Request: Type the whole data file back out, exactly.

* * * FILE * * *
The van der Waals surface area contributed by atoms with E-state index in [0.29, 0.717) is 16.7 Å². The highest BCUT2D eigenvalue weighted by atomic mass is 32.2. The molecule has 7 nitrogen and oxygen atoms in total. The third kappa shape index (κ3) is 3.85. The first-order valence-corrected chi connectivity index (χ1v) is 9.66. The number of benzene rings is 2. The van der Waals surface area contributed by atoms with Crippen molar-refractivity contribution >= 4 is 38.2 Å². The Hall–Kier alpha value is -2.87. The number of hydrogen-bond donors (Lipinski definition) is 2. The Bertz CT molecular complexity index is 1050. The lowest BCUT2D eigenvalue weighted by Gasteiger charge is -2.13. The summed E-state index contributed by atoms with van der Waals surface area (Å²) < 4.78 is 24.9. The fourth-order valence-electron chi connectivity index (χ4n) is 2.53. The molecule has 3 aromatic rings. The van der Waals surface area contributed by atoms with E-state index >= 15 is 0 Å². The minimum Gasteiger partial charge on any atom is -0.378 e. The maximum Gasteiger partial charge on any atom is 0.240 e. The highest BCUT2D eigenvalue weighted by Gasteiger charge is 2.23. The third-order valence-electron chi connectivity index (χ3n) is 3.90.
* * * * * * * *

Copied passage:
The van der Waals surface area contributed by atoms with E-state index in [0.29, 0.717) is 16.7 Å². The highest BCUT2D eigenvalue weighted by atomic mass is 32.2. The molecule has 7 nitrogen and oxygen atoms in total. The third kappa shape index (κ3) is 3.85. The first-order valence-corrected chi connectivity index (χ1v) is 9.66. The number of benzene rings is 2. The van der Waals surface area contributed by atoms with Crippen molar-refractivity contribution >= 4 is 38.2 Å². The Hall–Kier alpha value is -2.87. The number of hydrogen-bond donors (Lipinski definition) is 2. The Bertz CT molecular complexity index is 1050. The lowest BCUT2D eigenvalue weighted by Gasteiger charge is -2.13. The summed E-state index contributed by atoms with van der Waals surface area (Å²) < 4.78 is 24.9. The fourth-order valence-electron chi connectivity index (χ4n) is 2.53. The molecule has 3 aromatic rings. The van der Waals surface area contributed by atoms with E-state index >= 15 is 0 Å². The minimum Gasteiger partial charge on any atom is -0.378 e. The maximum Gasteiger partial charge on any atom is 0.240 e. The highest BCUT2D eigenvalue weighted by Gasteiger charge is 2.23. The third-order valence-electron chi connectivity index (χ3n) is 3.90.